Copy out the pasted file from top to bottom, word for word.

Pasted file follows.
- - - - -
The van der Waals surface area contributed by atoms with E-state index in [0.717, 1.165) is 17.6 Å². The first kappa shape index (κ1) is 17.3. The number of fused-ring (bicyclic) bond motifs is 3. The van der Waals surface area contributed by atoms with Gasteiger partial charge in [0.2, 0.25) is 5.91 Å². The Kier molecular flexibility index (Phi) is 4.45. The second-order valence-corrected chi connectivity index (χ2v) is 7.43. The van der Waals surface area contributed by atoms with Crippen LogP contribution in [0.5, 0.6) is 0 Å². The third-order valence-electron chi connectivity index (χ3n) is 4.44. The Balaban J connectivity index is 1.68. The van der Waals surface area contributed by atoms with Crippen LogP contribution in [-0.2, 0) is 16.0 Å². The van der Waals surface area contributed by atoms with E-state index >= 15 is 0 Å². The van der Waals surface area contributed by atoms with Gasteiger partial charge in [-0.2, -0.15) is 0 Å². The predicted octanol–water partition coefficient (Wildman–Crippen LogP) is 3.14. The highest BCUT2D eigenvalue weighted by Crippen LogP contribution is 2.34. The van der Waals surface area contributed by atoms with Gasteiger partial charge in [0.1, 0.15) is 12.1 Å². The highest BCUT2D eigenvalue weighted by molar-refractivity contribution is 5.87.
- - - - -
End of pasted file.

The van der Waals surface area contributed by atoms with E-state index in [0.717, 1.165) is 17.6 Å². The first kappa shape index (κ1) is 17.3. The number of fused-ring (bicyclic) bond motifs is 3. The van der Waals surface area contributed by atoms with Gasteiger partial charge in [0.2, 0.25) is 5.91 Å². The Kier molecular flexibility index (Phi) is 4.45. The second-order valence-corrected chi connectivity index (χ2v) is 7.43. The van der Waals surface area contributed by atoms with Crippen LogP contribution in [0.5, 0.6) is 0 Å². The third-order valence-electron chi connectivity index (χ3n) is 4.44. The Balaban J connectivity index is 1.68. The van der Waals surface area contributed by atoms with Crippen LogP contribution in [-0.2, 0) is 16.0 Å². The van der Waals surface area contributed by atoms with E-state index >= 15 is 0 Å². The van der Waals surface area contributed by atoms with Gasteiger partial charge in [-0.2, -0.15) is 0 Å². The predicted octanol–water partition coefficient (Wildman–Crippen LogP) is 3.14. The highest BCUT2D eigenvalue weighted by Crippen LogP contribution is 2.34. The van der Waals surface area contributed by atoms with Gasteiger partial charge in [0.1, 0.15) is 12.1 Å². The highest BCUT2D eigenvalue weighted by molar-refractivity contribution is 5.87.